To help manufacturers become more competitive, the federal and provincial governments will launch a Virtual Centre of Manufacturing Excellence to teach lean manufacturing principles and other advanced processes. The center will receive a $4.2 million WEPA. As the United States and other Canadian provincial economies recover in the coming year, Manitoba exports such as machinery, transportation equipment, and aerospace products will be in higher demand. Manitoba is home to the largest aerospace sector in Western Canada and is the third-largest provider of aerospace goods and services in Canada. Four major firms anchor the sector, including Aveos, which recently signed a groundbreaking agreement with Air China to service its booming aviation market.
Rich in natural resources such as coal, potash, base metals, diamonds, uranium, forestry, agriculture, oil, and gas, Saskatchewan is positioned to lead the economic resurgence in Canada as commodity markets rebound.
"Saskatchewan's economy contracted sharply in 2009 amid a steep decline in potash production," say senior economist Michael Gregory and economist Robert Kavcic with BMO Capital Markets. "However, a rebound in that sector, combined with strong energy and population trends, are poised to fuel 4.2 percent real GDP growth this year, the strongest in Canada."
This turnaround is driving the rest of Saskatchewan's sectors. Wholesale trade statistics show Saskatchewan was up 20.9 percent in March 2010 from the previous year - the biggest increase in Canada. "The rise in wholesale trade numbers signals an increasing demand for goods, both from consumers and businesses," says Ken Cheveldayoff, minister of Enterprise Saskatchewan.
This is good news for Saskatchewan's diverse manufacturing industry, which includes machinery, transportation and industrial equipment, food and beverage processing, wood products, and chemical manufacturing. Manufacturing shipments increased by 12 percent in March 2010 from March 2009 - the third highest in Canada.
"Manufacturing is one of our largest sectors and has been impacted by tough economic conditions and a high Canadian dollar," Cheveldayoff says. "It's encouraging to see the numbers on the rise. Combine that with nearly 9,000 new jobs and it's evident we are doing quite well compared to other provinces."
Higher commodity prices combined with increasing exports and employment numbers are sparking re-investment in Alberta. GDP growth, forecast at 3.1 percent for 2010, is expected to accelerate to 4.2 percent in 2011. Alberta isn't used to economic slowdowns (the last time the economy contracted was in 1986). Now - with renewed interest in Alberta's oil and gas sector reflecting better market conditions and recent changes to the province's royalty regime that restored competitiveness - land sales for oil and gas development have surged in value and acreage.
The increase in oil and gas activity, and related increases in manufacturing and professional services, have brought Alberta's unemployment rate down from 7.4 percent to 6.6 percent in June, and is holding steady. Employment grew by 30,000 between March and June. Livestock, machinery, petrochemicals, construction materials, fabricated metals, and forest products drove international sales up more than 16 percent in the first quarter of 2010. Alberta's high-tech industries, including its globally competitive aerospace sector, also gained.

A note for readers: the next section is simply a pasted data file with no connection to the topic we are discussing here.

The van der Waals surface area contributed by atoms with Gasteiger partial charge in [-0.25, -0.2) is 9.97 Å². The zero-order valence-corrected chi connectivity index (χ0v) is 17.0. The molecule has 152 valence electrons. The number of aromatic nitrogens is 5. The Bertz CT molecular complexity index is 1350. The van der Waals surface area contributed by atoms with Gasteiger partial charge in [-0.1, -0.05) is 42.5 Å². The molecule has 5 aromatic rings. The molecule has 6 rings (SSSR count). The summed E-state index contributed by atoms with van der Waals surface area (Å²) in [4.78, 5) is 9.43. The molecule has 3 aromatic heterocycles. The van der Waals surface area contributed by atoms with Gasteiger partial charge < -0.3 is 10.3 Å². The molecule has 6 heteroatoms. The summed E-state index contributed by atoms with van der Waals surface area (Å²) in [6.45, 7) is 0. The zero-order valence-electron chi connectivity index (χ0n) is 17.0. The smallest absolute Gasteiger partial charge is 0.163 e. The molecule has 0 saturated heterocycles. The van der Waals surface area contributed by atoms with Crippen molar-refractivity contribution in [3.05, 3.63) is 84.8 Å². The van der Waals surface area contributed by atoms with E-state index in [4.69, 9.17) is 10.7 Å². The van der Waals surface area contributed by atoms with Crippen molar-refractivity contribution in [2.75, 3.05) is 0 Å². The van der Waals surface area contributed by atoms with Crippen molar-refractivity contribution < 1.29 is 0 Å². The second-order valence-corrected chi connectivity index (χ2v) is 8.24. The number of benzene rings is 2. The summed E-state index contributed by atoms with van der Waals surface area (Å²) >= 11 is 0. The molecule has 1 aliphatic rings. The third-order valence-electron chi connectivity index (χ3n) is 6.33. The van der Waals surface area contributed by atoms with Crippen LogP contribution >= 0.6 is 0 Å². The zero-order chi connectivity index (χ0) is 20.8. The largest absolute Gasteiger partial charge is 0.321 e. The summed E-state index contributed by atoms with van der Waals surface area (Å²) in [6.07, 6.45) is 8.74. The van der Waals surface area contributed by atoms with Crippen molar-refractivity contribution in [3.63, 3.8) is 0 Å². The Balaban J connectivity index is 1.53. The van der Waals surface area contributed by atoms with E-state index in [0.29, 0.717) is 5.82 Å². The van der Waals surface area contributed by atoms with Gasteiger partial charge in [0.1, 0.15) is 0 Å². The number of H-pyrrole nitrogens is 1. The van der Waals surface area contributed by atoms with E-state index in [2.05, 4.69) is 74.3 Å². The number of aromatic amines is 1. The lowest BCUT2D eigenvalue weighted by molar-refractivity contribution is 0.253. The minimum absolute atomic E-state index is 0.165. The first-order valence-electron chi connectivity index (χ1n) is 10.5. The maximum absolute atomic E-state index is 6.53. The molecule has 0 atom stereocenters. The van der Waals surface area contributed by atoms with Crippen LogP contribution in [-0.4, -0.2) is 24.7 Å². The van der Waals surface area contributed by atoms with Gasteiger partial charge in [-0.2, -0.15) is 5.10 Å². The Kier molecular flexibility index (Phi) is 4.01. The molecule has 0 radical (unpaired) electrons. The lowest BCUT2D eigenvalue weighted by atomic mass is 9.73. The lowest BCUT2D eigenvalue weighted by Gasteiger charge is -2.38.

"The space sector is about to open up really quickly," says Ian Mann, a University of Alberta space researcher who collaborates with NASA and is working on the THEMIS mission to study weather in space. The Universities of Alberta and Calgary collaborate with major industry players. This year the province launched a new aerospace industry strategy to develop robotics and un-manned vehicle systems, defense electronics, and aerospace geomatics.
Economic indicators in British Columbia show that a broad-based recovery is under way, anchored by the mining and energy sectors. Overall growth this year is projected at 3.5 percent, and is expected to maintain that pace through 2011. Forest products are leading the resurgence, especially softwood and pulp. Employment in British Columbia is expected to grow by 21,000 jobs this year, and 32,000 jobs in 2011.
British Columbia will also see its export base broaden and deepen with infrastructure projects increasing capacity and allowing the province to leverage its gateway to Asia status. More than just natural resource-based products will be flowing west to Asia: Orders are also arriving for commercial aviation products, defense and security, component manufacturing, assemblies and sub-assemblies, and machined parts and systems. Interest continues to grow in British Columbia's remote-sensing, satellite communications, complex robotics, 3D simulation technology, and advanced aerospace clusters.
Vancouver's international reputation for high-tech communications, new media, computer and software technology, and a creative work force continues to grow. Pixar Canada just opened a new studio in Vancouver to create short films. California-based Digital Domain, a visual-effects studio responsible for The Curious Case of Benjamin Button and Titanic, opened a 20,000-square-foot, 100-employee digital production studio in Vancouver. Not to be outdone, Games Academy, a German training institute, will open a downtown Vancouver campus this fall, marking the city's first direct foreign investment in the local video game development education market. Games Academy chose Vancouver for its entry into the North American market because of the local industry's size, game development studio mix, and talent level, as well as Vancouver's geographic location and cost of doing business. Games Academy Vancouver CEO Kay Gruenwoldt says, "Compared to larger U.S. cities on the West Coast, it's still more affordable to open up shop here."